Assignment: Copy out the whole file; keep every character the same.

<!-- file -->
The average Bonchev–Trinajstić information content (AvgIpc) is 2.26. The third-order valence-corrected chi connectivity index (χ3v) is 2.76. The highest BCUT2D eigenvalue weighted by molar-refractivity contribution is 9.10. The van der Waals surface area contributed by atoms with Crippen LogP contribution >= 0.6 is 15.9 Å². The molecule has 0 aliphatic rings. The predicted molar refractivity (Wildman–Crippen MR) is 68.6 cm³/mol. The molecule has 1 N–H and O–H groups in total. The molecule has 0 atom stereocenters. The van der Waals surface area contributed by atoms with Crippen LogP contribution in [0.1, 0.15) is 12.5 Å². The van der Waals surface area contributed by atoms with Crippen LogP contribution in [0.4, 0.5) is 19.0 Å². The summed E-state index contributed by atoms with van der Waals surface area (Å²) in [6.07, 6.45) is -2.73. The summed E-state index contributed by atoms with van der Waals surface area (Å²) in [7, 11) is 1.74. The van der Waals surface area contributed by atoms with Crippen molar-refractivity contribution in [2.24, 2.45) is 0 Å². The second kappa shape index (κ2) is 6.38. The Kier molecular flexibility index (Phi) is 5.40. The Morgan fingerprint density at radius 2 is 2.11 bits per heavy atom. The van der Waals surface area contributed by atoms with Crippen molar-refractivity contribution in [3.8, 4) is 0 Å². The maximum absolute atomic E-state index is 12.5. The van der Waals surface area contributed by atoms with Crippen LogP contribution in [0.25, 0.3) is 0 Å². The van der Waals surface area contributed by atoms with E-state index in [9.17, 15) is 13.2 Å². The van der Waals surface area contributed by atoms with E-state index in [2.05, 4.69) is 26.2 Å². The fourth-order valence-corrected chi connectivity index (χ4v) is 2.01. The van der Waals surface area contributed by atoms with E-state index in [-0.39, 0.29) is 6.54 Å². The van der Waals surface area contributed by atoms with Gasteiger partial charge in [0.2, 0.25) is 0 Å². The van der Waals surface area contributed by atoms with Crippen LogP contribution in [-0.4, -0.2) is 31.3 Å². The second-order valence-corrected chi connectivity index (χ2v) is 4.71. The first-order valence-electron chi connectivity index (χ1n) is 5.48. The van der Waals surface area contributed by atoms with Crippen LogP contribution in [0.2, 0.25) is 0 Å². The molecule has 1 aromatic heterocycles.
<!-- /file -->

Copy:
The average Bonchev–Trinajstić information content (AvgIpc) is 2.26. The third-order valence-corrected chi connectivity index (χ3v) is 2.76. The highest BCUT2D eigenvalue weighted by molar-refractivity contribution is 9.10. The van der Waals surface area contributed by atoms with Crippen LogP contribution >= 0.6 is 15.9 Å². The molecule has 0 aliphatic rings. The predicted molar refractivity (Wildman–Crippen MR) is 68.6 cm³/mol. The molecule has 1 N–H and O–H groups in total. The molecule has 0 atom stereocenters. The van der Waals surface area contributed by atoms with Crippen LogP contribution in [0.1, 0.15) is 12.5 Å². The van der Waals surface area contributed by atoms with Crippen LogP contribution in [0.4, 0.5) is 19.0 Å². The summed E-state index contributed by atoms with van der Waals surface area (Å²) in [6.07, 6.45) is -2.73. The summed E-state index contributed by atoms with van der Waals surface area (Å²) in [7, 11) is 1.74. The van der Waals surface area contributed by atoms with Crippen molar-refractivity contribution in [2.24, 2.45) is 0 Å². The second kappa shape index (κ2) is 6.38. The Kier molecular flexibility index (Phi) is 5.40. The Morgan fingerprint density at radius 2 is 2.11 bits per heavy atom. The van der Waals surface area contributed by atoms with Crippen molar-refractivity contribution in [3.8, 4) is 0 Å². The maximum absolute atomic E-state index is 12.5. The van der Waals surface area contributed by atoms with Crippen LogP contribution in [0.25, 0.3) is 0 Å². The van der Waals surface area contributed by atoms with E-state index in [9.17, 15) is 13.2 Å². The van der Waals surface area contributed by atoms with E-state index in [2.05, 4.69) is 26.2 Å². The fourth-order valence-corrected chi connectivity index (χ4v) is 2.01. The van der Waals surface area contributed by atoms with E-state index in [-0.39, 0.29) is 6.54 Å². The van der Waals surface area contributed by atoms with Gasteiger partial charge in [0.2, 0.25) is 0 Å². The van der Waals surface area contributed by atoms with Crippen LogP contribution in [-0.4, -0.2) is 31.3 Å². The second-order valence-corrected chi connectivity index (χ2v) is 4.71. The first-order valence-electron chi connectivity index (χ1n) is 5.48. The van der Waals surface area contributed by atoms with Crippen LogP contribution in [0.2, 0.25) is 0 Å². The molecule has 1 aromatic heterocycles.